Western Australian Premier Mark McGowan has offered a state funeral for Olympic great Betty Cuthbert, who died overnight aged 79 following a long battle with multiple sclerosis.
She remains the only Olympic track athlete to have won the 100m, 200m and 400m and she set nine world records during her career, four of them in 1958, in the 60 metres, 100 yards, 200 metres, 220 yards and 440 yards.
She also contributed to Australian relay teams, setting world records.
Eight years later in Tokyo, she became the only person in history to have won Olympic gold in 100, 200 and 400 meters.
"Betty was tragically diagnosed with multiple sclerosis in 1969 and she has battled the disease courageously".
Cuthbert broke onto the Olympic scene in Melbourne in 1956, claiming three gold medals on home soil in the 100m, 200m and 4x100m replay.
The sight of Cuthbert pounding down the track to victory in her distinctive high-striding style with her mouth agape was among the most enduring images of the Melbourne Olympics.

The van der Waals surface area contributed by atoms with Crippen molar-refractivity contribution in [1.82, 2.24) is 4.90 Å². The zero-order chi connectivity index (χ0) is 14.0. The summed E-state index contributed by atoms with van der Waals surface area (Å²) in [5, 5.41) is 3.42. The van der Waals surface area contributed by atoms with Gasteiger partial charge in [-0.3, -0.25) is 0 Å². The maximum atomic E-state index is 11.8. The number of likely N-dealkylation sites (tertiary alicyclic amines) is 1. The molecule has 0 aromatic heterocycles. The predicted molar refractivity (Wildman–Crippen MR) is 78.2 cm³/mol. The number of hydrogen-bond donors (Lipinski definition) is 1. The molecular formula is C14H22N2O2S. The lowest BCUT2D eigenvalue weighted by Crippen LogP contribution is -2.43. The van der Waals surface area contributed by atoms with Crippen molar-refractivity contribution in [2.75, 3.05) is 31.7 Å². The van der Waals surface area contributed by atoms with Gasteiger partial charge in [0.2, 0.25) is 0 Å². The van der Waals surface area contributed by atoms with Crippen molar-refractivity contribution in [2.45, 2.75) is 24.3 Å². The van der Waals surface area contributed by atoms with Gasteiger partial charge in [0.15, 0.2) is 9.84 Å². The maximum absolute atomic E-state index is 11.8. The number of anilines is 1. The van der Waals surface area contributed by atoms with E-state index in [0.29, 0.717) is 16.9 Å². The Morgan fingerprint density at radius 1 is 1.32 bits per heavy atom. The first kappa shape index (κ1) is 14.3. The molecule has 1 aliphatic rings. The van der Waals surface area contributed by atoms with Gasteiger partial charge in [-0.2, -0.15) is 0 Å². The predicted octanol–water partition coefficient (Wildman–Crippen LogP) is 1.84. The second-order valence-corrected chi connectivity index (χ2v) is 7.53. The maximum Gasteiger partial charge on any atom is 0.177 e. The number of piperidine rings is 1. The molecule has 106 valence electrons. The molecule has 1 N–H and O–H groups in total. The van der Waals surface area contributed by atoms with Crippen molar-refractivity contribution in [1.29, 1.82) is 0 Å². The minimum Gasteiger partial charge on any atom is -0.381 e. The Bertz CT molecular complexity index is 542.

Elizabeth "Betty" Cuthbert was born in Sydney on April 20, 1938, a twin to her sister Marie.More news: Game of Thrones Season 7 Episode 4 Has Leaked Online
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"She always regarded that single gold medal of 1964 as a far greater triumph than any of her three in 1956".
Cuthbert was the first Australian to be inducted into the International Association of Athletics Federations (IAAF) Hall of Fame upon its creation in 2012 alongside Carl Lewis, Jesse Owens and others.
"It's a very sad day, there's no doubt about it", Freeman said of Cuthbert's death.
"I'm so happy I got to meet such a tremendous and gracious role model".
The Australian Olympic Committee said an example of Cuthbert's humility was how she prepared for the first Olympics staged in Australia.
Shorten, likewise, said Cuthbert would "forever be a golden girl". Only Ian Thorpe's five Olympic gold beats Cuthbert's tally.
"Rest in peace Betty Cuthbert - an inspiration and a champion on and off the track", Prime Minister Malcolm Turnbull wrote on social media on Monday.
JANA PITTMAN, two-time 400m hurdles world champion (told Fox Sports): "She was an icon for our sport". I just think how tough she was.